Starr witnesses the fatal shooting of her childhood best friend Khalil at the hands of a police officer. Now, facing pressure from all sides of the community, Starr must find her voice and stand up for what's right.
Starr Carter is constantly switching between two worlds: the poor, mostly black, neighborhood where she lives and the rich, mostly white, prep school she attends. The uneasy balance between these worlds is shattered when Starr witnesses the fatal shooting of her childhood best friend Khalil at the hands of a police officer. Now, facing pressures from all sides of the community, Starr must find her voice and stand up for what's right.Written by
Twentieth Century Fox
For the role of Carlos, Starr's uncle, the filmmakers appealed to Common, famous rapper who also has many cinematographic performances to his credit. See more »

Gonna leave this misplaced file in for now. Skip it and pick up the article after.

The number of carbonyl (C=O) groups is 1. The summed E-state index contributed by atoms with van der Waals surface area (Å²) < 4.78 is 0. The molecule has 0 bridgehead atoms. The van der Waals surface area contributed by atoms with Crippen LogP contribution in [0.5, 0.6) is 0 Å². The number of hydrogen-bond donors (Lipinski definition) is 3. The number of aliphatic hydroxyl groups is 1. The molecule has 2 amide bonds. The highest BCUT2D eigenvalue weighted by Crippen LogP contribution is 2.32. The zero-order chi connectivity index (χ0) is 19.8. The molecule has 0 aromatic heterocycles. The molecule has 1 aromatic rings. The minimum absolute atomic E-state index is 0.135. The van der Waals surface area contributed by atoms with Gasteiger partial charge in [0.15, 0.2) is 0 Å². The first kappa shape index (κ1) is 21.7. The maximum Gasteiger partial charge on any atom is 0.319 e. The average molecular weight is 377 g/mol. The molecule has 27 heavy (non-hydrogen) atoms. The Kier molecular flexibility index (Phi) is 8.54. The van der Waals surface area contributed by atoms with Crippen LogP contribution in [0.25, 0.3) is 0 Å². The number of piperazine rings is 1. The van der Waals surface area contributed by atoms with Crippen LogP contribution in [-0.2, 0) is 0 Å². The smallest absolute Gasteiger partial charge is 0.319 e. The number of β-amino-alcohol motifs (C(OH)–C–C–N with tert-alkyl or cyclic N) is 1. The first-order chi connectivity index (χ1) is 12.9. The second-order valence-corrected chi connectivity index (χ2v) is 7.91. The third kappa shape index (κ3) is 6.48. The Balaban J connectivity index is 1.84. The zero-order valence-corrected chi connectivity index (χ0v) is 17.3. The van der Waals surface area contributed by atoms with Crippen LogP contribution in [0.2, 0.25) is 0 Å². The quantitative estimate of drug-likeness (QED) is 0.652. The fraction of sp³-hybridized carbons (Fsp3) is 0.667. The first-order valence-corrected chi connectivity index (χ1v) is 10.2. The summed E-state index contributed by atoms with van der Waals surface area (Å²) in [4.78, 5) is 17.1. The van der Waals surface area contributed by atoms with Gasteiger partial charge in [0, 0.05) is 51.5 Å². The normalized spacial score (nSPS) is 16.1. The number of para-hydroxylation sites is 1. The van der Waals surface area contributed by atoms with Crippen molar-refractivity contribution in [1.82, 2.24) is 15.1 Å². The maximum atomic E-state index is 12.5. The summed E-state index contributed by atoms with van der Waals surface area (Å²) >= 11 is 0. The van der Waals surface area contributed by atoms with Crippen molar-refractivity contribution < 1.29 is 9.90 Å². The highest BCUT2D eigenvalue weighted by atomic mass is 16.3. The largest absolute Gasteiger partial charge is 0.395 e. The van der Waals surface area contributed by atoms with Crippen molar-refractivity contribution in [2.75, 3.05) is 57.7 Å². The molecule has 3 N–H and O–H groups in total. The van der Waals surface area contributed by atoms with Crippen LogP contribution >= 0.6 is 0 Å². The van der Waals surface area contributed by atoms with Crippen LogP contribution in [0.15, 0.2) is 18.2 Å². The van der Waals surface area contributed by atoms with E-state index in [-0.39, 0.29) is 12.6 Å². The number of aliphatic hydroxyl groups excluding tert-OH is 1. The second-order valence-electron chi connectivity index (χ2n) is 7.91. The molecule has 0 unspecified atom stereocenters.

When driving in King's car there is a clock visible on the dash when King looks back to Starr. The time varies each time the clock is seen, with minutes passing when 1 sentence is spoken, and then the last sentence happens 10 minutes before the last but one sentence. See more »
I note the very large number of one star reviews of a film that has only played festivals - hmm, that's curious. What could that be about?
For the record (and I'm not the film's target audience) this is a rather sophisticated YA film, a mix of teen romance, female self-empowerment, and the politics of Black Lives Matter. Chewy subject matter - police violence, the unconscious racism of bien-pensant privileged whites, divisions within the black community - is treated quite interestingly. There are contrivances, but for all that, it's very well done and I suspect it will be a hit.
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